Comments: We love any cookbook that includes a map. For us, most really good cookbooks are characterized as much by a sense of place and personality as by their recipes. A Cook's Journey to Japan has all three.
Sarah Marx Feldner obviously set out with the intention of making Japanese cooking accessible to Westerners, and to a great extent has succeeded. After college, she moved to Japan, and subsequently spent time traveling to various parts of the country, collecting recipes from everyday Japanese people, and their stories.
For all its simplicity or purity, Japanese cooking is not the easiest for Westerners. There are unfamiliar ingredients, a number of steps, and often one of more related recipes required to garnish or produce one dish – in that regard, it reminds us a bit of French cooking. But there's no point in contemplating Japanese cooking unless you're willing to make a commitment, and unless you have some access to a Japanese or Asian market or are a fearless online shopper.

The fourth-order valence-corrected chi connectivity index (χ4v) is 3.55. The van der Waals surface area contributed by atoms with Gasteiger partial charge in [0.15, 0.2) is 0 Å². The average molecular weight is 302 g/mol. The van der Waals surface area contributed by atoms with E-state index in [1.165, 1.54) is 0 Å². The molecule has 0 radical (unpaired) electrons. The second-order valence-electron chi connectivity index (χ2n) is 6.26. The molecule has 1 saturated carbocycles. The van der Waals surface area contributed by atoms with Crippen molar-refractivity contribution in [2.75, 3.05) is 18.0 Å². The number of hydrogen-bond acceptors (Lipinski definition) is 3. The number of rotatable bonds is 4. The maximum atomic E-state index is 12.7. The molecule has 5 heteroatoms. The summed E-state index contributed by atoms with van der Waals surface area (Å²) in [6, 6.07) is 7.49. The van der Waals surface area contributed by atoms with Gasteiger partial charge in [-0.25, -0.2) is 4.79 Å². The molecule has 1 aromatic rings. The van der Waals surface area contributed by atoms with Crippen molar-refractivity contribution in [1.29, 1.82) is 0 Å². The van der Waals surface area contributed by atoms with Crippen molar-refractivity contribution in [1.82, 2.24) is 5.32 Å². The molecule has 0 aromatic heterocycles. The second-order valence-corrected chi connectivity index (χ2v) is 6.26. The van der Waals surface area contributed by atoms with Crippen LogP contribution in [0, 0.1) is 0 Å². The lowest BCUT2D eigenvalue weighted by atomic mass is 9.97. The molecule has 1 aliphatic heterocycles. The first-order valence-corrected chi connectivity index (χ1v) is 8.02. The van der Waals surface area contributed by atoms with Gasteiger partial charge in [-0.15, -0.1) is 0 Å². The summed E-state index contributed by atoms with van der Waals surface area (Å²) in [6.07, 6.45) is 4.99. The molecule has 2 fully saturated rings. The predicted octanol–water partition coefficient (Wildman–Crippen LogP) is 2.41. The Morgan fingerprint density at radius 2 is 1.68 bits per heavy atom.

The book features essential sections on ingredients, tools and utensils, and cooking techniques, before launching into the recipes, which are divided into chapters: basic recipes, snacks and salads, soups, rice and noodles, poultry and meat, seafood, vegetables and tofu, and desserts and drinks. Clearly, the recipes are meant to be authentic, varied, and as simple as possible. Although including dishes prepared for Feldner by innkeepers and professional chefs, these are primarily meant to represent the way the Japanese cook and eat at home.
There are also a dozen suggested menus for combining dishes, for a picnic, light lunch, appetizer party, vegan feast, sushi party, potluck dinner, etc. The author often offers recommended substitutions for ingredients that may be too difficult or troublesome to track down. We think it's a lovely introduction to Japanese cooking.